Analysis & Opinions - Portland Press Herald

Maine Voices: Learning the Right Lessons from CMP’s Corridor Debacle

| Dec. 09, 2021

Fair compensation, public involvement and wise site selection are among what clean-energy projects need to succeed.

The Central Maine Power corridor has been rejected by Maine voters, its permit is suspended and it faces potentially fatal legal challenges, so now is a critical time to learn the right lessons from what went wrong with the CMP corridor.

First and foremost, every project that claims to address the climate crisis is not necessarily a good project. Developers should not mistake the public’s concern about climate change as permission to bring forward poorly planned projects. Scrutiny by the public is legitimate and useful, and that’s what Maine voters provided. We should respect their verdict that the CMP project is a bad deal for Maine.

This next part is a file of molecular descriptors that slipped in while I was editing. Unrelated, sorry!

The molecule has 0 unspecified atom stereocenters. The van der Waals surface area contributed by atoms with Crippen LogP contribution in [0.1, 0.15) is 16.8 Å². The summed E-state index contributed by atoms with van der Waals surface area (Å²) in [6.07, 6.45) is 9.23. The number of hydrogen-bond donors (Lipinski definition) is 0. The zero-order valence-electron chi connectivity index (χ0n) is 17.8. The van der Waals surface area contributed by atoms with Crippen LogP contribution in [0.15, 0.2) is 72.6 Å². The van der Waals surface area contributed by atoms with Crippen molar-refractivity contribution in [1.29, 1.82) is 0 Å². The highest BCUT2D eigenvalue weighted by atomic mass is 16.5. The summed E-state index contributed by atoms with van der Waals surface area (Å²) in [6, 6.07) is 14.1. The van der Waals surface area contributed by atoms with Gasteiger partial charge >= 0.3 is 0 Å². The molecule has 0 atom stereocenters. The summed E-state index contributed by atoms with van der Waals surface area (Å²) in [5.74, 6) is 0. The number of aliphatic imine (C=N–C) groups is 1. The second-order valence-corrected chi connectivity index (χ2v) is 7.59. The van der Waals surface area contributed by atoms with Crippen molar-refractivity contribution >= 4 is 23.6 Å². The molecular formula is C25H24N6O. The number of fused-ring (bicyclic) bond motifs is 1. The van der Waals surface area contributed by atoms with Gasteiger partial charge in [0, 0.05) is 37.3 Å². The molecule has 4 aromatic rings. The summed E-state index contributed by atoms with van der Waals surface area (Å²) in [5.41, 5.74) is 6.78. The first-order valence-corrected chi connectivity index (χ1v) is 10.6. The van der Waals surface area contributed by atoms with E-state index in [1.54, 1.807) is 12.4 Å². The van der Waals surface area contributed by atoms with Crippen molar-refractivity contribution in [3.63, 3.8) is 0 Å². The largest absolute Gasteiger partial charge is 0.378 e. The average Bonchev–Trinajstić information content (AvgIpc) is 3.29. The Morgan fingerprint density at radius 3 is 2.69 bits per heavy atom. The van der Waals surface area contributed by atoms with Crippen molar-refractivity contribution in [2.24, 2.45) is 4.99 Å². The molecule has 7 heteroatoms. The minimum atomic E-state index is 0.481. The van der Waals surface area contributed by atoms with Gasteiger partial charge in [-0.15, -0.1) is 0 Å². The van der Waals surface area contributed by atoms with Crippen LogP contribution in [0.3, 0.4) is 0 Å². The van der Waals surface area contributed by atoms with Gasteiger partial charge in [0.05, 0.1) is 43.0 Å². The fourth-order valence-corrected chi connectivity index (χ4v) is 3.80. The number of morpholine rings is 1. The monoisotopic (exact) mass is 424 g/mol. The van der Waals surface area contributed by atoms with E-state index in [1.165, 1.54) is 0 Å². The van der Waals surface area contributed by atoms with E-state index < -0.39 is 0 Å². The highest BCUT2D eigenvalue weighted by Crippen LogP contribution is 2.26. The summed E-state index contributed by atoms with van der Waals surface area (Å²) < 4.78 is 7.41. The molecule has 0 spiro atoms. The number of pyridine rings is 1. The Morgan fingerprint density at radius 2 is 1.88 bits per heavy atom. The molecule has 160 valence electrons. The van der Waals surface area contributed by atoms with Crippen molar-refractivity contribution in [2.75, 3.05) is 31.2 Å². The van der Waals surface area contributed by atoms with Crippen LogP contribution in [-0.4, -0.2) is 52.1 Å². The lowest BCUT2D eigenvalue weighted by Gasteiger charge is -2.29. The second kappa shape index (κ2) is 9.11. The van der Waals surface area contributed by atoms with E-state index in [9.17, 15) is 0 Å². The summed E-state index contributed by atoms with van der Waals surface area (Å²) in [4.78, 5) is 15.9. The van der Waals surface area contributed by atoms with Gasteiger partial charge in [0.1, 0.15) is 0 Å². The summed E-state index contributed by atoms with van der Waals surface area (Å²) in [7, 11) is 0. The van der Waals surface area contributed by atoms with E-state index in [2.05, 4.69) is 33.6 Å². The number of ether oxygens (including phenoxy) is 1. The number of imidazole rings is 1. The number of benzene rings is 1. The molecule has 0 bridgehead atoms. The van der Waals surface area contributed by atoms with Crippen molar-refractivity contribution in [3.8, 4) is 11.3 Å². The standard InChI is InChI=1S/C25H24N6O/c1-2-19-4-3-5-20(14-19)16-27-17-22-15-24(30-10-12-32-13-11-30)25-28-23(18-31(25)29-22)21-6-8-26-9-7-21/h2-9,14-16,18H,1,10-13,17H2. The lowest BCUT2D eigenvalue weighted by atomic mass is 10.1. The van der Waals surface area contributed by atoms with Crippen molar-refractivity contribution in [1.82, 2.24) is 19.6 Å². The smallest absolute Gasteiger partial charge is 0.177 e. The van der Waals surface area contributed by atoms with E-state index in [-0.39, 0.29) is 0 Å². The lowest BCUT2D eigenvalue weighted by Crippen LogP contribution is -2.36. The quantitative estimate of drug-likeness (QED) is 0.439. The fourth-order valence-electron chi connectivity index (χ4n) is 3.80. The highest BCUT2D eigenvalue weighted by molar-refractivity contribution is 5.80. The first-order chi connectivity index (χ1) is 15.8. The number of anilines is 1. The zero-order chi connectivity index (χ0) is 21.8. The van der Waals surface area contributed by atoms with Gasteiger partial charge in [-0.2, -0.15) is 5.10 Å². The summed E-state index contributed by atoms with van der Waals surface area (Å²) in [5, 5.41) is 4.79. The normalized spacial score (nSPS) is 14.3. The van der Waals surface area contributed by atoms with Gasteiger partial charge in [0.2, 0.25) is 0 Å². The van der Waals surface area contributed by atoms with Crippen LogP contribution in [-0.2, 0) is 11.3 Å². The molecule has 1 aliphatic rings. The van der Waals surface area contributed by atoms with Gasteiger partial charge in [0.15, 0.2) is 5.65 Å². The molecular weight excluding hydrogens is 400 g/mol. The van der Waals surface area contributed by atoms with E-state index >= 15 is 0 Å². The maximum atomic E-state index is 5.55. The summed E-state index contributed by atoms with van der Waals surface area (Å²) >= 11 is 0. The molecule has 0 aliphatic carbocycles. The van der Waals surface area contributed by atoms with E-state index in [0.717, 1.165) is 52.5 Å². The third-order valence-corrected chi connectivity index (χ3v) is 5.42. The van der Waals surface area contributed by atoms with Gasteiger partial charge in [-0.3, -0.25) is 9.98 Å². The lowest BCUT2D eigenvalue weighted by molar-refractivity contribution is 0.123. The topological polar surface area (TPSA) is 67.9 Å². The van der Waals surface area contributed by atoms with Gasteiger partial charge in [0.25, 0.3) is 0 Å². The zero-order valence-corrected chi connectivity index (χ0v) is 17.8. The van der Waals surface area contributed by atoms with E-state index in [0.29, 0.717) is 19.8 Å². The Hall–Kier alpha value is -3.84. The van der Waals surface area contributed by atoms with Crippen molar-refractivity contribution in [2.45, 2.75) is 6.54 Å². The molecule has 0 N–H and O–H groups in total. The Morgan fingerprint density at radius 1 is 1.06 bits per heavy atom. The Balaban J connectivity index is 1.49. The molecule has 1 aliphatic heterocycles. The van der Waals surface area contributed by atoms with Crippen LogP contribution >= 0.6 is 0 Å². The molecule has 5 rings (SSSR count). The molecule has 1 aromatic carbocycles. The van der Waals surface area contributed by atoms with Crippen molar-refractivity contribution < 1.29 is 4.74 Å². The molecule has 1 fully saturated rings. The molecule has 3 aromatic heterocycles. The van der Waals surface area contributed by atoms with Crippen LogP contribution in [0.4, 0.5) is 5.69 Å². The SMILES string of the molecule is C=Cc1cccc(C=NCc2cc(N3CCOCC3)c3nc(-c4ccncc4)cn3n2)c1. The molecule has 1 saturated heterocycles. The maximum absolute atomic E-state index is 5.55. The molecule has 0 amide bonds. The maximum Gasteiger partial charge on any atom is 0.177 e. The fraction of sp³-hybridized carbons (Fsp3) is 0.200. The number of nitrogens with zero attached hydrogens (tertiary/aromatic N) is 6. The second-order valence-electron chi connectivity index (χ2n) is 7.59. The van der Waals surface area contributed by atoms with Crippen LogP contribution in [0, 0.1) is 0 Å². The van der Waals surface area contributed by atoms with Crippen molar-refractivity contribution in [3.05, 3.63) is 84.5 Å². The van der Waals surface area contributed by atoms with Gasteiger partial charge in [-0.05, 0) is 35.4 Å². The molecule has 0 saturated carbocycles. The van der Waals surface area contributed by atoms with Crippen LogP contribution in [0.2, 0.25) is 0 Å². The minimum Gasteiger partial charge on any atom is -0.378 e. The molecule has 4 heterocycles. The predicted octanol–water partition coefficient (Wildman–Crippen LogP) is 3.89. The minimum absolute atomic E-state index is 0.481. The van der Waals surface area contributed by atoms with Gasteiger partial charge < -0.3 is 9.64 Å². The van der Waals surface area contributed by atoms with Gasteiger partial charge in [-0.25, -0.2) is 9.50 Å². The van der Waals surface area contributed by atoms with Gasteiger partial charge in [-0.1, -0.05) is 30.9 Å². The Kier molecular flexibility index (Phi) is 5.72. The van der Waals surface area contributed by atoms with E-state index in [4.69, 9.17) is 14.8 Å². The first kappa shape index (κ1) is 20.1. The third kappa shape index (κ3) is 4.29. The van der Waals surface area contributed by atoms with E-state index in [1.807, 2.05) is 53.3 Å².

Second, site selection is destiny. CMP chose a highly controversial path and struggled every step of the way to defend it. The company was so focused on picking a route to maximize profits and minimize its bid price to Massachusetts that it ignored how Maine people would react. Rather than proposing to bury the line along roadways, CMP quietly secured a corridor through 53 miles of western Maine forestland because it was cheaper. This approach built enormous resentment and made it high-risk by design.

For more information on this publication: Belfer Communications Office
For Academic Citation: Clement, Joel and Pete Didisheim.“Maine Voices: Learning the Right Lessons from CMP’s Corridor Debacle.” Portland Press Herald, December 9, 2021.